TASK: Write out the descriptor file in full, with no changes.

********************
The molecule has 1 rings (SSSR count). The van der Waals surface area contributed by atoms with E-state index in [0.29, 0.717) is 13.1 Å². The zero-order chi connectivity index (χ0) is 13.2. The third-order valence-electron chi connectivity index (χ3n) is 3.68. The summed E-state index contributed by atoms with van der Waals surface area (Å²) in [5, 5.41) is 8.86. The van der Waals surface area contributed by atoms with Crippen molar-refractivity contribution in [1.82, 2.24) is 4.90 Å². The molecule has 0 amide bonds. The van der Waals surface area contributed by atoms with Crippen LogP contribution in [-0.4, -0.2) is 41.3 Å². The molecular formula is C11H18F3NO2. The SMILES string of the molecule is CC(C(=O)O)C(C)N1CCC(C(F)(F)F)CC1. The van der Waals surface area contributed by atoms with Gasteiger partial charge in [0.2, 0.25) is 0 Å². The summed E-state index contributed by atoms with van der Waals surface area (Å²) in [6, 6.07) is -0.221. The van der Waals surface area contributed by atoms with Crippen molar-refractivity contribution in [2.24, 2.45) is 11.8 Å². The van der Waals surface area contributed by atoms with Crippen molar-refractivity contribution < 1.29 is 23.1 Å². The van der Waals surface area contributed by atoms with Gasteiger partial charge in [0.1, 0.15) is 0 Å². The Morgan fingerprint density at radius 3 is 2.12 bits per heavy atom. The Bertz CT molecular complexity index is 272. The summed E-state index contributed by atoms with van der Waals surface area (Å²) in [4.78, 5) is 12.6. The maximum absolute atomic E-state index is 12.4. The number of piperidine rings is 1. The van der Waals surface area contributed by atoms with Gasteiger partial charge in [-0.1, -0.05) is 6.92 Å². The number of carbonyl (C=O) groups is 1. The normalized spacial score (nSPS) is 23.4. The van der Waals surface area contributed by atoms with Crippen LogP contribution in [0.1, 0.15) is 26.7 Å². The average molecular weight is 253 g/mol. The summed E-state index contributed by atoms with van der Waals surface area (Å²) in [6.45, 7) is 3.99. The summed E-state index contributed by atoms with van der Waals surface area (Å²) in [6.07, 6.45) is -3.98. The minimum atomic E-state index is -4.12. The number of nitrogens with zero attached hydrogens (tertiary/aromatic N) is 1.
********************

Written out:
The molecule has 1 rings (SSSR count). The van der Waals surface area contributed by atoms with E-state index in [0.29, 0.717) is 13.1 Å². The zero-order chi connectivity index (χ0) is 13.2. The third-order valence-electron chi connectivity index (χ3n) is 3.68. The summed E-state index contributed by atoms with van der Waals surface area (Å²) in [5, 5.41) is 8.86. The van der Waals surface area contributed by atoms with Crippen molar-refractivity contribution in [1.82, 2.24) is 4.90 Å². The molecule has 0 amide bonds. The van der Waals surface area contributed by atoms with Crippen LogP contribution in [-0.4, -0.2) is 41.3 Å². The molecular formula is C11H18F3NO2. The SMILES string of the molecule is CC(C(=O)O)C(C)N1CCC(C(F)(F)F)CC1. The van der Waals surface area contributed by atoms with Gasteiger partial charge in [0.2, 0.25) is 0 Å². The summed E-state index contributed by atoms with van der Waals surface area (Å²) in [6, 6.07) is -0.221. The van der Waals surface area contributed by atoms with Crippen molar-refractivity contribution in [2.24, 2.45) is 11.8 Å². The van der Waals surface area contributed by atoms with Crippen molar-refractivity contribution < 1.29 is 23.1 Å². The van der Waals surface area contributed by atoms with Gasteiger partial charge in [0.1, 0.15) is 0 Å². The Morgan fingerprint density at radius 3 is 2.12 bits per heavy atom. The Bertz CT molecular complexity index is 272. The summed E-state index contributed by atoms with van der Waals surface area (Å²) in [4.78, 5) is 12.6. The maximum absolute atomic E-state index is 12.4. The number of piperidine rings is 1. The van der Waals surface area contributed by atoms with Gasteiger partial charge in [-0.1, -0.05) is 6.92 Å². The number of carbonyl (C=O) groups is 1. The normalized spacial score (nSPS) is 23.4. The van der Waals surface area contributed by atoms with Crippen LogP contribution in [0.1, 0.15) is 26.7 Å². The average molecular weight is 253 g/mol. The summed E-state index contributed by atoms with van der Waals surface area (Å²) in [6.45, 7) is 3.99. The summed E-state index contributed by atoms with van der Waals surface area (Å²) in [6.07, 6.45) is -3.98. The minimum atomic E-state index is -4.12. The number of nitrogens with zero attached hydrogens (tertiary/aromatic N) is 1.